President Barack Hussein Obama's second inauguration was every bit as historic as his first — not because it said so much about the nation's long, bitter, unfinished struggle with issues of race, as was the case four years ago, but because it said so little about the subject.
Reflect for a moment: A black man stood on the Capitol steps and took the oath of office as president of the United States. <CF102>For the second time.<CF101> Meaning that voters not only elected him once — which could be a fluke, a blip, an aberration, a cosmic accident — but turned around and did it again.
Leading up to Monday's pageant of democracy — perhaps the one occasion when the phrase "pageant of democracy" can be used without irony — commentary focused on prospects for Obama's second term.
Would there be more gridlock and paralysis? Would Obama adopt a more conciliatory tone toward the Republican leadership in the House, or would he press the advantage he won at the polls in November? Would he make good on his promise of an all-out effort to pass new gun control laws, even at the risk of making some fellow Democrats politically vulnerable? How would he approach immigration, entitlements, economic growth, the long-term debt?
"My fellow Americans, we are made for this moment and we will seize it, so long as we seize it together," Obama thundered, in a speech built on themes of collective action and responsibility.
Reaction to the address took remarkably little notice of the fact that Obama is an African-American. That seems to be old news.
Not for me, though. Not for a black man who grew up in the segregated South, who attended a rally (my mother tells me) at which the Rev. Martin Luther King Jr. spoke, who lived through the defeat of Jim Crow and the triumph of the civil rights movement.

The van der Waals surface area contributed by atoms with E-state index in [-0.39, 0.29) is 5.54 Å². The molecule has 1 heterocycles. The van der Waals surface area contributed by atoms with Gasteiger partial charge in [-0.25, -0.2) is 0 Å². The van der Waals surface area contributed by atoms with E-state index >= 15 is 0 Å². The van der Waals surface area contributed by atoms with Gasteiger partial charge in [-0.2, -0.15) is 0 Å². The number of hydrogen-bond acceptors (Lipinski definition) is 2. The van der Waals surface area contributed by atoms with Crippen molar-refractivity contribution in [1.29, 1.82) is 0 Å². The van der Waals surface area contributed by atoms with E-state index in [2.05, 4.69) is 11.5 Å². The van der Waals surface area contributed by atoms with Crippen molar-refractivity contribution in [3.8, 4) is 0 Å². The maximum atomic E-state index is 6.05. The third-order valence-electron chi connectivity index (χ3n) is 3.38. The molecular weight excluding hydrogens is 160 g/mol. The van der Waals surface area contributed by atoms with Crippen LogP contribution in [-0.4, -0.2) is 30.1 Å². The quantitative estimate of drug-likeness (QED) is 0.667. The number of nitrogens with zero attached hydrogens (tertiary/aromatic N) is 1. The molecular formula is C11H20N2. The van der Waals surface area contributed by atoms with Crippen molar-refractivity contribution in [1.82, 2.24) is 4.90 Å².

For my two sons, this is history — unfinished history, to be sure, but distant enough that they learned it from books. Their children, in turn, will grow up in a world in which one of the central tenets of American exceptionalism — that anyone can be president — is demonstrably true. Or, at least, not demonstrably false.
On Monday morning, before the inauguration, Obama took his family to worship at St. John's Episcopal Church near the White House. Television images of the president, his wife Michelle and his daughters, Malia and Sasha, entering and then leaving the church, were charming but unexceptional — and almost made me cry.
I have always believed that those quotidian pictures of family life are one of the most important legacies of the Obama presidency. For most people, visual information is uniquely powerful. What we see has more impact than what we hear. Pictures of an African-American family enveloped by Secret Service protection, ferried down Pennsylvania Avenue in armored limousines, returning at night to sleep in the grand residence of the nation's head of state — these images show us something new about what is possible, something new about ourselves.